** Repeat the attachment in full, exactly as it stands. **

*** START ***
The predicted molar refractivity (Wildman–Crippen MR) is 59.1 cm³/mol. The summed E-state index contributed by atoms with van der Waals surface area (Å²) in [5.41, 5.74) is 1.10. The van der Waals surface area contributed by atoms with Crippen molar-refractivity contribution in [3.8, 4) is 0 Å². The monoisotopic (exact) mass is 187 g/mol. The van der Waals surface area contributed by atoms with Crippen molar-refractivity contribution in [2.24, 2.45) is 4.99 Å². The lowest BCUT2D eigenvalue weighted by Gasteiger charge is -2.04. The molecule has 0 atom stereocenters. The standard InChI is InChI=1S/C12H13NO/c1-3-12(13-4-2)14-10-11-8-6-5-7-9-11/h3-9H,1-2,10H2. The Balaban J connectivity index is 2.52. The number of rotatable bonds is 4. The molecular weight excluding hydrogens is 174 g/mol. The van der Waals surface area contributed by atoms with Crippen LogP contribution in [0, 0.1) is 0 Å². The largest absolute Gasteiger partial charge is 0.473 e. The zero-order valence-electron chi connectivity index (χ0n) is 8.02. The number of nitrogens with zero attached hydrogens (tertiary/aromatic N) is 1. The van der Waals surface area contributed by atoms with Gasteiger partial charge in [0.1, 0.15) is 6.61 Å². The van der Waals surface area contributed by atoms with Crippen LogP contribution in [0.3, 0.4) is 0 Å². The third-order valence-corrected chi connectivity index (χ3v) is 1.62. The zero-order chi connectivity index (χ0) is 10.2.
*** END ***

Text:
The predicted molar refractivity (Wildman–Crippen MR) is 59.1 cm³/mol. The summed E-state index contributed by atoms with van der Waals surface area (Å²) in [5.41, 5.74) is 1.10. The van der Waals surface area contributed by atoms with Crippen molar-refractivity contribution in [3.8, 4) is 0 Å². The monoisotopic (exact) mass is 187 g/mol. The van der Waals surface area contributed by atoms with Crippen molar-refractivity contribution in [2.24, 2.45) is 4.99 Å². The lowest BCUT2D eigenvalue weighted by Gasteiger charge is -2.04. The molecule has 0 atom stereocenters. The standard InChI is InChI=1S/C12H13NO/c1-3-12(13-4-2)14-10-11-8-6-5-7-9-11/h3-9H,1-2,10H2. The Balaban J connectivity index is 2.52. The number of rotatable bonds is 4. The molecular weight excluding hydrogens is 174 g/mol. The van der Waals surface area contributed by atoms with Crippen LogP contribution in [0, 0.1) is 0 Å². The largest absolute Gasteiger partial charge is 0.473 e. The zero-order valence-electron chi connectivity index (χ0n) is 8.02. The number of nitrogens with zero attached hydrogens (tertiary/aromatic N) is 1. The van der Waals surface area contributed by atoms with Gasteiger partial charge in [0.1, 0.15) is 6.61 Å². The van der Waals surface area contributed by atoms with Crippen LogP contribution in [0.3, 0.4) is 0 Å². The third-order valence-corrected chi connectivity index (χ3v) is 1.62. The zero-order chi connectivity index (χ0) is 10.2.